We are going blueberry picking.

My mother died when my son Isaac, was six weeks old. By that time her face was prematurely aged from years of drinking. Her hair, like her personality, tended to be unpredictable, frizzled, choppy. Though it was 1999, Mom still wore the circa-1979 belted-orange sweater, still drove old cars, and still earned a 1979 living wage. It was as though at some point Mom’s connection to the outside world just stopped.

I sat nursing my new baby at the memorial service, listening numbly as the pastor spoke, then a few of her friends. Gee, isn't it nice that they're all saying such good things about Mom, I thought to myself as I casually adjusted Isaac's latch on my nipple. Out of the corner of my eye I saw others -- more distant relatives, acquaintances of Mom's -- watching me. "How brave she is," I imagined them murmuring to each other. In truth, I just wanted to get home and get back to life.

When your mother is an alcoholic, you learn how to detach.

The next day, we made the three-hour car trip to Cheboygan, where Mom's ashes were buried in the plot next to my would-have-been big brother, Patrick, who'd died suddenly, in 1970, at six weeks old -- the same age as the fat baby I held football-like under my arm as I stood next to her grave. His death was when Mom's drinking began, so my older sister tells me.

It was a mild November day and I felt uncomfortable, like I wasn't doing the grieving-daughter-thing quite right. Her death felt, to me, less like a loss and more like a release -- a reprieve from that sinking feeling that somebody you love is going downhill, and there's nothing you can do but try to keep yourself from going down with them.

Later, on the car ride home, I glimpsed at the death certificate and saw the cause of death: cirrhosis of the liver due to alcoholism. I felt a momentary surge of anger at the faceless coroner for his diagnosis.

When your mother is an alcoholic, it's hard to get past the impulse to cover up.

It wasn't until later, much later, when I was able to remember not just Mom-last-month but also the Mom I knew when I was five, eight, ten, that I began to grieve. Easier to cry for the loss of the mother who made Christmas ornaments with you every year than the mother who showed up drunk to your wedding and attempted to dance Latin-style with your new husband's crazy uncle. Her death made everybody's job easier. Now we could just remember Mom the way we all wished she'd always been.

I think it took me a long time to accept that Mom was an alcoholic because her usual behavior didn't fit with my childish definition of "drunk." I'd seen drunk in the glassy eyes of my boisterous uncle as he swung me dangerously over his head, laughing at my delighted squeals as the sober adults in the room nervously watched on, ready to spring up at a moment's notice to rescue a catapulting child from going through the front-room window. I'd seen drunk in the loud but good-natured political debates around the table of my aunt's house: die-hard liberals, right-wing conservatives, political scandals, and a couple bottles of good liquor. That was drunk, not Mom's bitter, angry irrationality that just happened to be combined with a sizeable dose of Ernest and Julio.

And drinking wasn't the entirety of what made Mom difficult -- it was simply the factor that could take her from slightly manic to something more, something harder to explain away. Sober Mom might nag me to do the dishes, but only drunk Mom would add, "You're just like your father, you think only of yourself, and you'll always be selfish." Sober Mom might sternly chastise my friend and me for trying to leave the house wearing too much makeup, but only drunk Mom would tell us we looked like a couple of two-bit floozies, her hands clenched, tears in her eyes: angry, but more than angry -- threatened. Sober Mom welcomed debate, seemed to encourage my spirited side. Drunk, she seemed overwhelmed by the fact that I had opinions of my own, wounded by the force of my preteen will, and unable to cope.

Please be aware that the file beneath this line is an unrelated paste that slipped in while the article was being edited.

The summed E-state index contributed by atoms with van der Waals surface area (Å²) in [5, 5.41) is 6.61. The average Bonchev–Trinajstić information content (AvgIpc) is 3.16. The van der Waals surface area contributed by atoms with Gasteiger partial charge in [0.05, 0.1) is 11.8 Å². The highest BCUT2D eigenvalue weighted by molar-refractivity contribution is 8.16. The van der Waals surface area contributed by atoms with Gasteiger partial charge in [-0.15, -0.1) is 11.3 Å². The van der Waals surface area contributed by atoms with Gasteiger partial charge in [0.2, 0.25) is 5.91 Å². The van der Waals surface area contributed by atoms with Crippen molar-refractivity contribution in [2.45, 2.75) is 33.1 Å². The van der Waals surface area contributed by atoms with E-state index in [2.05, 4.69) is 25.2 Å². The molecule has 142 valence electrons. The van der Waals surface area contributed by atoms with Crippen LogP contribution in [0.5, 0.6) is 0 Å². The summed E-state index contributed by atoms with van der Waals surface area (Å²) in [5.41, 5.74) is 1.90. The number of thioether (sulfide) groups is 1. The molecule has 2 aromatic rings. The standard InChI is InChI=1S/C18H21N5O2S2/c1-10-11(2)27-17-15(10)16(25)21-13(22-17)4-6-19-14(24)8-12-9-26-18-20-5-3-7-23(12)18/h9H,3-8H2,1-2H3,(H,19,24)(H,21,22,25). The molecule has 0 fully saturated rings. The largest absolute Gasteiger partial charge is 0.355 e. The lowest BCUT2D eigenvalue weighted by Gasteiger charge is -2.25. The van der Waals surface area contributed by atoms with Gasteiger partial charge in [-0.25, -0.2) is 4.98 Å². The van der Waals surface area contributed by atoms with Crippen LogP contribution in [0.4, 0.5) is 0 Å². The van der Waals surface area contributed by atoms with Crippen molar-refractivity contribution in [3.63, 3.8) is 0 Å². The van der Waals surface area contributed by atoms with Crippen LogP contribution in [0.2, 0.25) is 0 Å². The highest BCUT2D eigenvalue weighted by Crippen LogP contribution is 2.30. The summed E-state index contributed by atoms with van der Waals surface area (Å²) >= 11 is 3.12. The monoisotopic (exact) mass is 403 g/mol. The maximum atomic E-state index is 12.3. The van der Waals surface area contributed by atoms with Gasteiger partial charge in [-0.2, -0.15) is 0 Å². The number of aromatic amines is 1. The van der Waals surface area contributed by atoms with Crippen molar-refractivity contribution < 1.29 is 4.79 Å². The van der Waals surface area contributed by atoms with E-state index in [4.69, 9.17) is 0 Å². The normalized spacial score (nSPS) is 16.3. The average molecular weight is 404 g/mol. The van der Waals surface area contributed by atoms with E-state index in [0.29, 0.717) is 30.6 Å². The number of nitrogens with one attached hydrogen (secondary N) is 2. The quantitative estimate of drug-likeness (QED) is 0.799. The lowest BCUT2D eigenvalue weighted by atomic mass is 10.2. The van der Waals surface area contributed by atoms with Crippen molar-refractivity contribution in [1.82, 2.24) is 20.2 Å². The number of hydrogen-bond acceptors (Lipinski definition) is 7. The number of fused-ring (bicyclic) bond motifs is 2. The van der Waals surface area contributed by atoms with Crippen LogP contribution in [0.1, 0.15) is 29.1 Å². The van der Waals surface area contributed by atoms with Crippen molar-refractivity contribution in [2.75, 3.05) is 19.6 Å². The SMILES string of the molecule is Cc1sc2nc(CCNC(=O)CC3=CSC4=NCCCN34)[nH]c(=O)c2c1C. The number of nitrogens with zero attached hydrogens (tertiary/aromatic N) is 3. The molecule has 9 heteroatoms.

On days like those, my best friend wouldn't commiserate, "Man, your mom's being a bitch," but would instead pretend -- badly -- that she didn't notice, perhaps imagining the conversation her parents would have over the dinner table when she told about what she'd seen: It's sad, isn't it. I wonder if we can do anything?

Sometimes when I've had a glass of wine and I lean in over my children to tuck them into bed and kiss them good-night, I wonder if they smell the wine on my breath and if that memory will be forever etched in their memories, and if they'll one day associate me with that smell the way you associate pine needles with Christmas and melting candle wax with birthday cake. The smell of certain kinds of alcohol -- particularly when covered up by a dose of mouthwash -- jolts me into the past.

When your mother is an alcoholic, it can really take the fun out of drinking.

My challenge becomes determining which of my mother's behaviors were damaging (because, certainly, many were) and which were enriching. How can I separate the good from the bad? How can I take the person I am today and decide which parts Mom helped develop (so to emulate) and which parts she just messed up (so to avoid)?

It would be easier if it was as simple as "alcohol = always bad" and "no alcohol = always good." But it was my mother who, though most likely three sheets to the wind at the time, introduced me to Harry Chapin and the original Broadway recording of Fiddler on the Roof. It was my mother who, while accusing me of doing things that my older brother actually did (thereby causing me to question my own sanity) and handing out irrelevant punishments, also encouraged my writing, praised my singing voice, and cuddled with me on the couch while watching TV.

I have moments with my own children that scare me -- moments of disproportionate rage, violent urges that come and go so quickly and sharply they leave me breathless Sometimes my own (sober) voice seems to morph into the scary tone of drinking Mom -- shaming, irrational, cruel, the sound that can make my children wither before my eyes. Other times, I hear the gentle, low humor of Mom on her good days: clever, quick-witted, fun. I'm not sure which I find more unsettling.